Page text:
The Fragrant Perspective

Sense of smell is an amazing part of our body. When I think about how powerful our sense of smell is I think of one of the world’s most respected pets, the canine.

Have you ever owned a dog? A dog’s nose is an essential part of its being and It is remarkable the story it can tell. It can tell if you’re far away or close by. It can tell where you’ve been and with whom you’ve been with. It can tell if you’re happy or sad, angry or annoyed just by the scents that you give off. If you bring home a friend, your dog’s nose has already met your friend, because it picked up their scent from day one. Your dog also knows if you’ve had a happy relationship or a hostile one because of the scents you give off. And it can associate what your feelings are towards your friend. Therefore, upon physically meeting your friend, your dog already knows if it’ll be wagging its tail or growling at them.

Similar with a baby, ever wonder why some baby’s cry when some people hold them and not on others. There are tons of factors of why babies cry and why they are comfy on some folks and not on others, and it’s way more complicated than a canine. But there are some similarities that ring true.

Sometimes its not that the person doesn’t have a good spirit or isn’t nice or doesn’t know how to hold a baby, sometimes it’s the mere fact that there is an unfamiliar person holding the baby, that makes the them uneasy because they don’t smell their mother or father. They’re probably wondering, why are you putting me here if you haven’t been here yourself (meaning you haven’t embraced the person, or been close enough to the person to leave your scent and carry theirs).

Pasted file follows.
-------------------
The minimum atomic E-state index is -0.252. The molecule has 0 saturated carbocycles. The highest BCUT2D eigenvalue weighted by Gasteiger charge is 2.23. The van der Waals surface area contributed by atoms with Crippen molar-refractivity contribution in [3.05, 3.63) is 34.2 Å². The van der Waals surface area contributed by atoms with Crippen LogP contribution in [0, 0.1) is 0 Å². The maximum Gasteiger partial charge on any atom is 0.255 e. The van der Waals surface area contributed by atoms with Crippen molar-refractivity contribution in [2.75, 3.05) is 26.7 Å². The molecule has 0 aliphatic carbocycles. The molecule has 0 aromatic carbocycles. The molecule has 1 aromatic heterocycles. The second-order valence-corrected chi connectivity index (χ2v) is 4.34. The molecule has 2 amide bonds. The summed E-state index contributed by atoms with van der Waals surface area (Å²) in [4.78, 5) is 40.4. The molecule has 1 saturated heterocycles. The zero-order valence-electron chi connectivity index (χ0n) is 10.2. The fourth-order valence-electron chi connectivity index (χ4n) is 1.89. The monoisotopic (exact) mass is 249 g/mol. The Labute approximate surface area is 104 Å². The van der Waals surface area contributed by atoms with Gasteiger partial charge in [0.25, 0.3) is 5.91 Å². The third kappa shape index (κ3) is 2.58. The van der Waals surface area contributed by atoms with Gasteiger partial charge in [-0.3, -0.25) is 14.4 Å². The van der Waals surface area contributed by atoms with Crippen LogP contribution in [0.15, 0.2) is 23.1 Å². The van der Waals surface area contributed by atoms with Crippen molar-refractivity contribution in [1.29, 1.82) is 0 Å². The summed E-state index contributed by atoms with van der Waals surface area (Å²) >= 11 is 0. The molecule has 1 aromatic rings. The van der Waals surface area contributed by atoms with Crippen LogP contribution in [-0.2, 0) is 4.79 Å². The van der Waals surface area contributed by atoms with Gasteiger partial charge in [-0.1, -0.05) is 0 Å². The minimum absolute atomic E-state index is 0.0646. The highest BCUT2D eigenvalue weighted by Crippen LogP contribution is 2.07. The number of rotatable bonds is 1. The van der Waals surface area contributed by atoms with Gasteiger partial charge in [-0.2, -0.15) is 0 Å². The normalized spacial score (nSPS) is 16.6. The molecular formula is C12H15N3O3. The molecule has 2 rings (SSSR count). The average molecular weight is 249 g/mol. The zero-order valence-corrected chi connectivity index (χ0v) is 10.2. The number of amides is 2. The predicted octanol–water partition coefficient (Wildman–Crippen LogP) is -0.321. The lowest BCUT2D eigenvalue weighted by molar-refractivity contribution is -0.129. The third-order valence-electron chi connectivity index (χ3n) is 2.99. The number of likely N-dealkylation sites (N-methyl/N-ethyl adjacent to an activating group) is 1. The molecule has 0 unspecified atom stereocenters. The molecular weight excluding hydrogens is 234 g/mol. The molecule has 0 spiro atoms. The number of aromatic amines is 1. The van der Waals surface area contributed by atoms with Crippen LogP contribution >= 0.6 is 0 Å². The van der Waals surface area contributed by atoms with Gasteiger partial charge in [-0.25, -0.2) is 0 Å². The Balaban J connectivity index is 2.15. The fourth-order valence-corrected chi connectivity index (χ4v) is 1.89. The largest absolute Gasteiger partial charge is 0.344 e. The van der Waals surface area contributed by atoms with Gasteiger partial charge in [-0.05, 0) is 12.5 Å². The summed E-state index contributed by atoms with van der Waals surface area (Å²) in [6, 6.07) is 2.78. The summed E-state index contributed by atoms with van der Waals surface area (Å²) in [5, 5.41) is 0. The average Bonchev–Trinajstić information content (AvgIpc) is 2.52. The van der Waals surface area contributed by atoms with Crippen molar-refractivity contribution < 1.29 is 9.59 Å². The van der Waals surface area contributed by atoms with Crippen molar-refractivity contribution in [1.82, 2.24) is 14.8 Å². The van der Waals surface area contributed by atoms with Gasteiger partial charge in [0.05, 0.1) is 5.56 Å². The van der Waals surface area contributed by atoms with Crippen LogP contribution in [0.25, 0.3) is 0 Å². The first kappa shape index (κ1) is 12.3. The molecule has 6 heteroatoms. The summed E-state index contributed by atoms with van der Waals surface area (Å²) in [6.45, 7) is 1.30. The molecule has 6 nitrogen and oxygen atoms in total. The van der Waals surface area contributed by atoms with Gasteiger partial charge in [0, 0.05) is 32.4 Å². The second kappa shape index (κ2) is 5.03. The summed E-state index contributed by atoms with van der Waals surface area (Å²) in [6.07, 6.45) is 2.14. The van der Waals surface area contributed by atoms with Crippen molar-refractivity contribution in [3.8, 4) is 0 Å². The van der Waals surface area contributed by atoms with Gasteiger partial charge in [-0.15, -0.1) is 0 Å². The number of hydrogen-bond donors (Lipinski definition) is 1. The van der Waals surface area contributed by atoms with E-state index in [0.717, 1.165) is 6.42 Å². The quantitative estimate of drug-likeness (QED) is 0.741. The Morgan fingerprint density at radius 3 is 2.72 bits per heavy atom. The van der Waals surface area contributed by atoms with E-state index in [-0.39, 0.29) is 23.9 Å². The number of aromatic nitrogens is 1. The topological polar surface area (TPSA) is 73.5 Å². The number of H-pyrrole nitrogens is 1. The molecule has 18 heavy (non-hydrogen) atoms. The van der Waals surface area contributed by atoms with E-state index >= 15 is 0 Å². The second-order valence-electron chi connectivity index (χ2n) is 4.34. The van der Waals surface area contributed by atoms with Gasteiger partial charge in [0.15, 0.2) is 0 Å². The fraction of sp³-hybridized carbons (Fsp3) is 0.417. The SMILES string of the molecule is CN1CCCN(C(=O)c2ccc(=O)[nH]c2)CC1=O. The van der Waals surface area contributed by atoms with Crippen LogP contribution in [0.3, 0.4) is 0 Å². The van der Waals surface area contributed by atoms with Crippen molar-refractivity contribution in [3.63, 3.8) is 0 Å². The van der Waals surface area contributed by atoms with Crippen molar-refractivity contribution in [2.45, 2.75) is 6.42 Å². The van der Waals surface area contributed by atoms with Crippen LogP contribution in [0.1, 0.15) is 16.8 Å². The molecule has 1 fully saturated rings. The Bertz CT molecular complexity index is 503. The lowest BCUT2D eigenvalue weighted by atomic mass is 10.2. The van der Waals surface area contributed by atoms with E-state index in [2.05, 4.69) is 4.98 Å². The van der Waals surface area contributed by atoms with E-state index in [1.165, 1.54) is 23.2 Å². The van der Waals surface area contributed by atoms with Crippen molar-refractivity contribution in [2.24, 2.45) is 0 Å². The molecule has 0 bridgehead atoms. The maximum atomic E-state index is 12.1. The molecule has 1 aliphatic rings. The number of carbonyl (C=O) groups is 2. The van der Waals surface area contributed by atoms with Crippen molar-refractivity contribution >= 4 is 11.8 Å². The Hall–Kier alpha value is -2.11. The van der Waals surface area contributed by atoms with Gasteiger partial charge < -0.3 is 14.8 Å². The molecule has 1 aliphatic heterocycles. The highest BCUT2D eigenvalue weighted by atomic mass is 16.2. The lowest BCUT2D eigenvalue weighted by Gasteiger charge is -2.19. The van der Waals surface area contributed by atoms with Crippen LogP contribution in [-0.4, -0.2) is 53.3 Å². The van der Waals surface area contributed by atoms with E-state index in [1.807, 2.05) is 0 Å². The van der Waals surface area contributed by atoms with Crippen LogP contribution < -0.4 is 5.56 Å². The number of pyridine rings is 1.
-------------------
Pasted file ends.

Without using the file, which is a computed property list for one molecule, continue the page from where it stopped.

[Then Isaac said to Jacob, “Come near so I can touch you, my son, to know whether you really are my son Esau or not.” Jacob went close to his father Isaac, who touched him and said, “The voice is the voice of Jacob, but the hands are the hands of Esau.” He did not recognize him, for his hands were hairy like those of his brother Esau; so he proceeded to bless him. “Are you really my son Esau?” he asked. “I am,” he replied. Then he said, “My son, bring me some of your game to eat, so that I may give you my blessing.” Jacob brought it to him and he ate; and he brought some wine and he drank. Then his father Isaac said to him, “Come here, my son, and kiss me.” So he went to him and kissed him. When Isaac caught the smell of his clothes, he blessed him and said, “Ah, the smell of my son is like the smell of a field that the Lord has blessed.” Genesis 27:21‭-‬27 NIV

Isaac used 4 of his senses in the absence of his sight in order to determine who was in his presence. First he listened and when his hearing deceived him, he touched and when his touch left him unsure, he tasted, and still not being fully convinced, he smelled. It was his nose that brought him comfort. Why? Because it brought him not just the present moment but a story of the relationship of his son Esau and his travels through the field of his occupation. Once Jacob had this assurance that despite what he heard, Esau was before him, he immediately gave his blessing.

[Then Noah built an altar to the Lord and, taking some of all the clean animals and clean birds, he sacrificed burnt offerings on it. The Lord smelled the pleasing aroma and said in his heart: “Never again will I curse the ground because of humans even though every inclination of the human heart is evil from childhood…” Genesis 8:20‭-‬21 NIV
“Follow Godʼs example, therefore, as dearly loved children and walk in the way of love, just as Christ loved us and gave himself up for us as a fragrant offering and sacrifice to God.” Ephesians 5:1‭-‬2 NIV

Oh how important our scent is to God. It is the sacrifice of our sin that carries a distinct smell which tells the story of Christ’s fragrant offering on our behalf. “For we are to God the pleasing aroma of Christ among those who are being saved and those who are perishing.” 2 Corinthians 2:15 NIV



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